Hey, we found our gloves! Anyone know which way is north? The work zone has got to be around here somewhere.

Oh there it is. Looks like Lynn needs a bigger tool. See what happens when someone forgets to bring the flamethrower?

Friday, February 12, 2010

Corn Crib Clearing

The photo above shows the Wells Spring Open Space last fall. The property is located just a few hundred yards from Exit 12 Route 8, at the corner of Farmill Crossing and Old Stratford Road. You can barely see the top of an old corn crib sticking out of the impenetrable field of brambles. Parks & Rec crews cleared out the thorny jungle last week before the snow. Here's what it looks like now:


Here's another view from last fall. The bridge in the distance is Farmill Crossing. I let you figure out what river it's crossing.

And here it is after the clearing:

There's a short trail of sorts, unmarked, that starts on Farmill Crossing (there is a large open space sign), leading down an old drive that passes the corn crib. Stay on the drive, veering left to stay on the gravel emergency access road that runs along the condos and retaining wall. This leads quickly to the old dam ruins for Beard's sawmill, as well as some old bridge abutments for a bridge that washed out. It's a short trail, but very scenic along the Far Mill River.

Sunday, February 7, 2010

CFPA Winter Trails Workshop

I went to Connecticut Forest & Parks Association's winter trails workshop in Middlefield yesterday. There were about 60 volunteers who maintain trails & open spaces from around the state to listen to a variety of topics. The meeting room at CFPA Headquarters was filled - here's a photo from one of the breaks. I'm sorry that I had to miss the Nicholdale Marshmallow Roast & Hike in Shelton, but I'd never been to one of these workshops before & it was really worthwhile.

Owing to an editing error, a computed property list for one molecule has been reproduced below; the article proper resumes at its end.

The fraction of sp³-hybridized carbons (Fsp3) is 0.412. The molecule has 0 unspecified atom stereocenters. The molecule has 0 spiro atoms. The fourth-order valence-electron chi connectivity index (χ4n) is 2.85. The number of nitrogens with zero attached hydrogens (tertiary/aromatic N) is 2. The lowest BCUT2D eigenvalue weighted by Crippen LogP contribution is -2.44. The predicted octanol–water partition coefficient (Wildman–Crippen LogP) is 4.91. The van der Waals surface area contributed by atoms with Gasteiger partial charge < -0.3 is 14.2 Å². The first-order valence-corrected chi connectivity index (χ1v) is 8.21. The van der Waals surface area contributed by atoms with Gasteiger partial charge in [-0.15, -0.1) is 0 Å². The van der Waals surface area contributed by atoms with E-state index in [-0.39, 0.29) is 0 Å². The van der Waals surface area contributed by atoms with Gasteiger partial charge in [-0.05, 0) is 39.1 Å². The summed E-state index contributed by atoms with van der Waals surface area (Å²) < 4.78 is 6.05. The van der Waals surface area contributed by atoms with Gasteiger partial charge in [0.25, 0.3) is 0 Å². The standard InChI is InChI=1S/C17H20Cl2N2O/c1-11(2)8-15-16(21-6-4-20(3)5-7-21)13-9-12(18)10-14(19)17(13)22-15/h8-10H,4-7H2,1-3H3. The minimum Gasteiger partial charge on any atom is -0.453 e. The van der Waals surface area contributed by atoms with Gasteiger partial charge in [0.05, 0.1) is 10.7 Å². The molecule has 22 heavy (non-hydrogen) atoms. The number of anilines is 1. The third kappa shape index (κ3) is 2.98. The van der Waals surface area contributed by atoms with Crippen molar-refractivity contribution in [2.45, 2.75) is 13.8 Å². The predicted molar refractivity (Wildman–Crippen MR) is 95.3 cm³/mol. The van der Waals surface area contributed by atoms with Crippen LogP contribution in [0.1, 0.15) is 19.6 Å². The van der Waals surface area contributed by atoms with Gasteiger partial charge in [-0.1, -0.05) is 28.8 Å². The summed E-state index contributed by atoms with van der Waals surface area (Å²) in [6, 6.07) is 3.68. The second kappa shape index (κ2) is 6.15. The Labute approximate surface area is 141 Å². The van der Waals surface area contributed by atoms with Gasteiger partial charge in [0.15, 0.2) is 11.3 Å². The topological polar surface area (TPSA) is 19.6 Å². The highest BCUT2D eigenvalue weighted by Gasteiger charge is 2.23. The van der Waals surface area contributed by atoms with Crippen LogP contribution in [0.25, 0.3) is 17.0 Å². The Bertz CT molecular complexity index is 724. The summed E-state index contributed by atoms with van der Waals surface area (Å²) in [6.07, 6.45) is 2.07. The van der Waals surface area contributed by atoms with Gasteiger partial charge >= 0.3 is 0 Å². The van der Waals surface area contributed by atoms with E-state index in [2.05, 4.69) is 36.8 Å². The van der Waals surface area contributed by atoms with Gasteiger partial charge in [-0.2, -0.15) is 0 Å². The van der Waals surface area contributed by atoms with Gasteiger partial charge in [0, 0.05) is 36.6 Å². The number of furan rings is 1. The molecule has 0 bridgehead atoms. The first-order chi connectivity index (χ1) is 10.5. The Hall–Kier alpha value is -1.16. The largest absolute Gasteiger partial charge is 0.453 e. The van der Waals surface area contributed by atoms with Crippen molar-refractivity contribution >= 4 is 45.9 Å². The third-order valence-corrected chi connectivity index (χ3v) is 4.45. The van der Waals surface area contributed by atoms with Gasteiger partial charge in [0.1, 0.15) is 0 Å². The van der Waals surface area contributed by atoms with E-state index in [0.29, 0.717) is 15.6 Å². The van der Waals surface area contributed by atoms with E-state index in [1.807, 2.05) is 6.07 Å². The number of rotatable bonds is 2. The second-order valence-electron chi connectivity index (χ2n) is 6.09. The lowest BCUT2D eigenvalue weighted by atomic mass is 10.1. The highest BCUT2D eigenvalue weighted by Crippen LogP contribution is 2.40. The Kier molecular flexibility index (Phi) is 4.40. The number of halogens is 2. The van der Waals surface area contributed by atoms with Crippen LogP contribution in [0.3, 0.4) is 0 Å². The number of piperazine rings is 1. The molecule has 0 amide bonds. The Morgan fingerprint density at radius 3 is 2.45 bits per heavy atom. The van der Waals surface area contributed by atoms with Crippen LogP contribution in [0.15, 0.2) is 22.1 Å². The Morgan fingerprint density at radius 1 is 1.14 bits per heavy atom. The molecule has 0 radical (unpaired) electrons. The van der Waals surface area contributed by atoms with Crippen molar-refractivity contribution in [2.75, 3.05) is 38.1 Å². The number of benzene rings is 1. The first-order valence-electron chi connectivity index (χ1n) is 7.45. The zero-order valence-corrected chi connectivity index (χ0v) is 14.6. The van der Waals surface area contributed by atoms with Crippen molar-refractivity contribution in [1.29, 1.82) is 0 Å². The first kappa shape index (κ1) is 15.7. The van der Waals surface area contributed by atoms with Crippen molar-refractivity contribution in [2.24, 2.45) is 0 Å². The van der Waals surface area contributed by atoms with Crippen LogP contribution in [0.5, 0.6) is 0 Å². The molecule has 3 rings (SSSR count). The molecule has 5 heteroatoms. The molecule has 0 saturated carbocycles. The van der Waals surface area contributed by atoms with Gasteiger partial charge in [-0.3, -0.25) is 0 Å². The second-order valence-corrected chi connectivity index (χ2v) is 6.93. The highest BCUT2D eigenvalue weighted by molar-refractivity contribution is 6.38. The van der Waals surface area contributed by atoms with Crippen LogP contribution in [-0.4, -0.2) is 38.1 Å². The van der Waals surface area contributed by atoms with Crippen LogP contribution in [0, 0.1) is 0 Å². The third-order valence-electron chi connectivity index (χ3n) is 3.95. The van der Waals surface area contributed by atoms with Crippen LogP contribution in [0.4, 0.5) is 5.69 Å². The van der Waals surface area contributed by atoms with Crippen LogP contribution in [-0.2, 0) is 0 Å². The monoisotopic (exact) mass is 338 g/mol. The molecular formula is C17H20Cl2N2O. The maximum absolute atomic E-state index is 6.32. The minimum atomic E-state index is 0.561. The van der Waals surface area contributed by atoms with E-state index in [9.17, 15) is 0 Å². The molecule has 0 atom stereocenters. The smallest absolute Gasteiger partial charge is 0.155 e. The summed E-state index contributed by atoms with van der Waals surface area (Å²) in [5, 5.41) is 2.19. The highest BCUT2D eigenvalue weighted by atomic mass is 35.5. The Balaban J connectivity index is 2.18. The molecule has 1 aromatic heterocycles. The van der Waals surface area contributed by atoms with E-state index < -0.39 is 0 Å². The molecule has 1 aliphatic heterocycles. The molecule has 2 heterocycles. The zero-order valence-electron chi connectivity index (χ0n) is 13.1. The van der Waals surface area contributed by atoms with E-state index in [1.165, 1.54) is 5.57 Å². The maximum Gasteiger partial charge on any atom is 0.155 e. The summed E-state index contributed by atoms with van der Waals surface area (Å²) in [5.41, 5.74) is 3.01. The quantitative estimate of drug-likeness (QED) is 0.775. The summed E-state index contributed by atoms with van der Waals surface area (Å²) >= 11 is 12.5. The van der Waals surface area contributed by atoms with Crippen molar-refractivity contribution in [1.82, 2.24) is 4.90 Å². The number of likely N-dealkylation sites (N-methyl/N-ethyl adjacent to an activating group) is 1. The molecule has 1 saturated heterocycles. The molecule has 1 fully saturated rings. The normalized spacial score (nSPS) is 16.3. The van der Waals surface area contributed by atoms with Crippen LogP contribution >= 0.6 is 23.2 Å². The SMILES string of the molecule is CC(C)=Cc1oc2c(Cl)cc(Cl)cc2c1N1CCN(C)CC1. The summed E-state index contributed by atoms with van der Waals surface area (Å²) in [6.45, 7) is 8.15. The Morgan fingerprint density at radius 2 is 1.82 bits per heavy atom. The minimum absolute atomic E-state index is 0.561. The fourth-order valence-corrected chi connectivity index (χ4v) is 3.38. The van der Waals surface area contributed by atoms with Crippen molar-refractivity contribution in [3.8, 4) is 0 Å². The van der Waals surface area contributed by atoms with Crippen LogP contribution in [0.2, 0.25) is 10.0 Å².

Laurie Giannotti from the DEP did an informative talk on the Recreational Trails Program; this is the program that Shelton has used to fund a number of the improvements on the Recreation Path. Ann Faust of Community Consulting did an insightful presentation on grant writing (I wish that I had had a lot of these tips earlier). Christine Woodside did a great presentation on how to communicate with the public on your trails (and I don't say that because she liked our Shelton Trail Committee Blog). She also used Teresa Gallagher's map for Riverview Park as an example of what a clear trail maps should look like. I handed out some of Rich's Trail Com. business cards.

There were a number of exhibits and props arrayed around the room. I liked this one with the models of the various types of trail bridges, and it tied in nicely with Bob Schoff's talk about the structures that the roving trails crews have built.

Did I mention that they had tools? With safety guards over the sharp blades no less! Elaine LaBella did an animated demonstration on how to use the various instruments of destruction without hurting someone. We may have to work on Bill Dyer's technique with the grass cutter this year. We had a fun back and forth discussion about how many tools are enough, and whether Rob Butterworth needs a new chain saw. (The guys all said yes). Bottom line was to use what you're comfortable with to get the job done. I was reminded of the episode of Dirty Jobs with Mike Rowe that I had just seen; Safety Third.

Rob also went over good tips for planning & managing work parties, and trail safety. In general, we are pretty good, but we just might be able to improve our safety techniques a tad. We could at least improve our volunteer retention at work parties by counting that we're bringing as many people out of the woods as we took in. Here's an example of a sign they put across the trail on either side of the work zone - this would've been handy when we were taking out the blow down on the RecPath last week.

Rob lead walk on CFPA's trails out back at lunchtime. They have a nice grove of handicapped accessible trails out there that they use for education events.